I use photography to filter my experience of my two cultures.  I was born in Beirut in 1982 at the height of Lebanon’s civil war.  A few years later my mother, who is American, insisted our family move north to escape the violence.  I was raised in my father’s hometown, Amioun, in the postwar environment of the 1990’s.  During that time, the fragility of peace was palpable and the reconstruction of downtown Beirut dominated the news.  In 2000 my parents separated and I relocated to the US with my mother.  Having a footing in both places has shaped my perception of cultural power dynamics, from international politics down to individual relationships.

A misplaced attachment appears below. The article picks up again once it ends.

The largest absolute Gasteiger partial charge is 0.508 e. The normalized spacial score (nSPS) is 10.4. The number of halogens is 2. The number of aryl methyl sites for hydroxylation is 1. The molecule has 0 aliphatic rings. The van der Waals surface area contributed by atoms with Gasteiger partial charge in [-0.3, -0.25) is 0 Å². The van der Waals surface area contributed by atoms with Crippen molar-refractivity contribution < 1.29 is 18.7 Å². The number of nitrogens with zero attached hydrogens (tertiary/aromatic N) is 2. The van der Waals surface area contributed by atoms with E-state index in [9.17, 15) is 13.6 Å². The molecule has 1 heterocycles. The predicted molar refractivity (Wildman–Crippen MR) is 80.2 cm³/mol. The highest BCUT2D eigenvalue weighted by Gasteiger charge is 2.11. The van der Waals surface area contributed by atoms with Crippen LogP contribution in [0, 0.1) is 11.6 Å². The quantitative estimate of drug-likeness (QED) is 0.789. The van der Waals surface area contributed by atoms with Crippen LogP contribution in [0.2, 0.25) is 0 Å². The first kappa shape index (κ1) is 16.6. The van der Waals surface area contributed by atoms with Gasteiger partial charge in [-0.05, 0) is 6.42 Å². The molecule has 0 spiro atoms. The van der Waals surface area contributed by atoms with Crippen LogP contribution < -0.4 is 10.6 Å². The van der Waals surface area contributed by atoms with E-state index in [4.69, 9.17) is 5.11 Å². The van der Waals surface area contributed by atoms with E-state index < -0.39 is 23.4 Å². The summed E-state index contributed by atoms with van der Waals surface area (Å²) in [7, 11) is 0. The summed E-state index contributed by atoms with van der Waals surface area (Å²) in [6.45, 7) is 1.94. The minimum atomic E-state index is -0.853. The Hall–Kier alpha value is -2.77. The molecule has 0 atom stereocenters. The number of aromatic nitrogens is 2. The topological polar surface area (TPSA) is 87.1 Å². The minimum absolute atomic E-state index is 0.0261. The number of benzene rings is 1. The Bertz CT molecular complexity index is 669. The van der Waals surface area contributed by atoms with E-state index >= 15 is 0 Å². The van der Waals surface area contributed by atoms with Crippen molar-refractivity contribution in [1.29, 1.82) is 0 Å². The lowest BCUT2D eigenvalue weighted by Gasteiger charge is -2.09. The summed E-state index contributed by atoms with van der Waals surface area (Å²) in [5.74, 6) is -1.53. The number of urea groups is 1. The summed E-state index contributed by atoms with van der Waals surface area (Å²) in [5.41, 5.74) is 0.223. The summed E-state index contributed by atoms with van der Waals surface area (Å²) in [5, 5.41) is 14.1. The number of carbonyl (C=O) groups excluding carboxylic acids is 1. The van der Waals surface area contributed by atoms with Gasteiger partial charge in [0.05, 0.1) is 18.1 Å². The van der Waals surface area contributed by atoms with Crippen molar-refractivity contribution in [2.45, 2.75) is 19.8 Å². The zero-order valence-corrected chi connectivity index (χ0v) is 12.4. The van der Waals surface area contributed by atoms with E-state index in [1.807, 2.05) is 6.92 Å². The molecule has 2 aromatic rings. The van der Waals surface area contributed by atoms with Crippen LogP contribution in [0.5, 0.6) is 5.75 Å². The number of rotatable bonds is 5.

For the past two years I have been photographing landscapes in Beirut.  My recent work focuses on the ways in which globalized communication brings idealized images from one culture in contact with the realities of another.  Motivated by a lack of visual history of the landscape in Lebanon, I am building my own photographic archive of what Beirut looks like today: a city dominated by billboards.  In one sense the advertisements serve as a visual indicator of capitalist growth, and in another they purport a mythologized western ideal that is incongruous in the post-conflict city.  Hovering monumentally above the developing landscape, depictions of western men and women offer luxury products that have become locally available in recent years.  Advertising functions best when it couples the attainable with the unattainable—the unattainable in this case, is the idealized culture of another civilization.  The advertisements and pervasive neo-liberal capital represent a contemporary form of colonialism.  This under-documented place is now occupied by images of a different place and people.  What is new and fascinating to me about this system is that it employs images as its most powerful tool.